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Some professionals and service workers can't accept cash, but there are ways to get around that rule.

By Karen Datko Nov 23, 2010 4:06PM

This guest post comes from Coupon Sherpa.

 

This isn't your standard holiday tipping guide. Plenty of people will tell you to give the maid one day's pay for the holidays or slip the trash collector $10 to $30 the next time he wakes you at 6 a.m. Instead, this is your annual guide to tipping those who can't accept tips.

These people may work equally hard all year round, yet are precluded from extending their palms by company standards, government regulations or simple rules of etiquette.

To make the whole process easier on you, we went to the proverbial horses' mouths and nailed down exactly what types of gratuities are acceptable for non-tippable professionals.

 

When it comes to maintaining your score, diligence pays off -- because lots of people are looking.

By Money Staff Nov 23, 2010 3:41PM

This post comes from Jim Wang at partner site US News & World Report.

 

 U.S. News & World Report on MSN MoneyIn many of my recent columns I've been writing a lot about credit reports and credit scores. Most of us don't need to be reminded of the importance of reviewing credit reports and fixing any errors, we know that keeping a clean and accurate credit report is important.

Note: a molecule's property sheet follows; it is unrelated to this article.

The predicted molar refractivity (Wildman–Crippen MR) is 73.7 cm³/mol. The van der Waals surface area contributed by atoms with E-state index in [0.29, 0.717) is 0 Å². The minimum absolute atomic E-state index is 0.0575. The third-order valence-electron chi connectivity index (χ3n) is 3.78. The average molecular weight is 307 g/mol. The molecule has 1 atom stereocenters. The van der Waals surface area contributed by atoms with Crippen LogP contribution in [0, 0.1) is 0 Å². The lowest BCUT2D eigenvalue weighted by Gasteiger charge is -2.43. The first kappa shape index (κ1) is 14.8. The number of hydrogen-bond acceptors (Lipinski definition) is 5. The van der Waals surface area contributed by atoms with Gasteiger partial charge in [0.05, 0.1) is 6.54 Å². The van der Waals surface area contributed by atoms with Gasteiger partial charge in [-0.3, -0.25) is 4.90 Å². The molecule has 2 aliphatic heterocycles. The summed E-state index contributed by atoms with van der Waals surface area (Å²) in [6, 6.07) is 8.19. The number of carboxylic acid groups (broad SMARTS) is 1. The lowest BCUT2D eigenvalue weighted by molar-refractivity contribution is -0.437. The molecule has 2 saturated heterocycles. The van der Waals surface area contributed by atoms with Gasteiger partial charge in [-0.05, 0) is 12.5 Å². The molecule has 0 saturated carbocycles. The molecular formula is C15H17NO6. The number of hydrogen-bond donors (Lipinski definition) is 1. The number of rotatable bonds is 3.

If you're one of the many Americans who already own your home and a car (or don't plan on buying either in the near future), you probably think that your credit score itself isn't that important. If you aren't getting a loan in the near future, why should you worry about your score? Unfortunately, your credit score is more important than you think and is being used by many institutions to help make decisions about you.

 

People are spending money to eat out again, but they still want deals. Plus, other restaurant trends for 2011.

By Teresa Mears Nov 23, 2010 3:13PM

After three difficult financial years, restaurants have something to celebrate: